I told the guy “No way, no how.” And split like a camel jockey fleeing from a sandstorm.
After exploring a nearby ridge on our first day in Goreme that was roughly 3 km or so from the Panoramic hostel where we were staying at, we decided to pitch the tent we brought and give it a go for the second night.

We had a fire. We had a stray dog. We had food and drinks. But we had no clothing preparations for the elements.

I obviously can't speak for the others, but I had never been so miserable in my life. My feet at one point curled on their own and my butt felt like it was stuck to a piece of dry ice that was somehow hidden beneath the thin piece of nylon protecting me from the outside. The minaret preaching from nearby towns was actually the most welcomed thing my ears had heard in years, as it signified the break of dawn was near.

And if there was some consolation for the busted experience, daybreak exemplified one of the prettiest scapes in the world; with hot air balloons draped over a rising sun and Mt. Erciyes peaking above a layer of clouds.

It was cold…but perfect.

Despite the beauty and history lessons provided in the Gorematic experience, the ultimate goal of our trip to Turkey was to find some better weather than what we left with—preferably on the water.

Antalya, nestled upon the Mediterranean Sea, provided not only a climatic change from the cold and the rain of the north, but also a pretty nice beach and a more European-style town than any of us expected.

Not far from our town-stay in Old Town was a large bazaar, and a harbor that sat on water as clean as that of Nassau or St. Thomas. Near the waters' edge of the public beach, Crystal made friends with some Turk kids, who were quick to relocate to our towels and request pictures and our Facebook contacts.

Besides doners and the westernized fast food (that the country surprisingly has a lot of), Antalya's choice for nom included boiled eggs, tomatoes, cucumbers, sesame bread, spiced meats and lots and lots of yogurt.

The Turks as a whole drink mostly tea—lots of tea. If you are in a cafĂ© you drink tea. If you are walking on the street you drink tea. And much like the South, sugar is a big part of that drinking.

After a day on the coast, we headed further west to the ancient Greek town of Olympos to stay in what we thought would be a tree house hostel. It wasn’t exactly a tree house, but I believe the buildings were made out of some type of wood (at least they looked like it).

Our housemates included an Australian/Swiss (it’s a weird story) and a German named Mathias Burger, who we became hiking buddies with. Like us, Mathias is a teacher in a foreign country (Bulgaria) working for he government and came down on holiday to basically do exactly what we were doing—whatever he wanted.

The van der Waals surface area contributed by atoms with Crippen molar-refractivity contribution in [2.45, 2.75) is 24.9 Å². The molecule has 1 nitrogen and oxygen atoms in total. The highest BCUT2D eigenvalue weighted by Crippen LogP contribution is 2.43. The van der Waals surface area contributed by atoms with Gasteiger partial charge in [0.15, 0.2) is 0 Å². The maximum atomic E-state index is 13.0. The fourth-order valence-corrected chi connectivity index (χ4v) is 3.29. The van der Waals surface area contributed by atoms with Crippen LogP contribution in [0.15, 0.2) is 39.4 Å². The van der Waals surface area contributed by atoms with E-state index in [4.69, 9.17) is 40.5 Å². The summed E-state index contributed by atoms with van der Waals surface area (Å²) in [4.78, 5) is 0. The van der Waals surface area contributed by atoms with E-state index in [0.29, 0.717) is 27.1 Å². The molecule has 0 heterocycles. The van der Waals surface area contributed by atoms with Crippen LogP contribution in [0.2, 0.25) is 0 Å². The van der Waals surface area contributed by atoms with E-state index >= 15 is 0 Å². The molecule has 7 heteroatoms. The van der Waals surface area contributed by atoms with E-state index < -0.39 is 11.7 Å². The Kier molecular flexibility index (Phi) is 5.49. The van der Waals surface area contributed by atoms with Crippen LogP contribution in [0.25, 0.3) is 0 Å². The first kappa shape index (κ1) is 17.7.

Most of the guests in the town were westerners, with a large concentration of Brits and Aussies camping at our “tree house.”

It’s usually pretty easy for me to differentiate the two Queensland nationalities, but when you throw in a South African (Bradley) to the mix, I have to go back to the drawing board and listen more closely so I don’t step on any toes.

The trails around Olympos are quite exotic, littered with ancient Greek stadiums, bathhouses and ruins. The Med is also a five-minute walk from the main road.

Although the water was far colder than I would ever dare to venture into in Florida, I decided it was now or never for a swim in the Gobbler. Right off the beach is a sharp set of rocks that were perfect to scale—if you had shoes.

I made it about 15-feet up the side of one of the less straight edges before deciding to jump and save my feet for another day.

It was probably a good idea since the long walks from bus stations and hikes in one pair of damp Sauconys provided plenty of blisters without any help from me purposely being an idiot.

Our last night before departure (24-hr bus home) was expected to be another bus station crash, but we luckily stumbled upon a couch surfer who worked at a bar we were watching a Turkish cover band at.

So instead of no sleep, we were able to scrounge up four hours—a pure lifesaver for a group too tired to even argue. I don’t remember the guy’s name we stayed with but I do remember his hair, which was different than most of the younger males in the country.

I don’t know how to describe the hairstyle other than a mullet with Turkish flair. Some guys even had a bit of a rattail that fell just below the last bit of the horrifically awesome do (I totally wanted one but dreaded explaining to my host family what the hell I was thinking).

As the last minaret I would hear sounded in the distance from the Antalya bus station, I, like many others walking through the terminal, never flinched. The secular atmosphere and borderline Western hustle and bustle had already gotten to me. I had only been out of the Republic of Georgia for 9 days and realized that it’s hard to leave the industrial and organized world—despite early morning wakeup calls or crappy camels.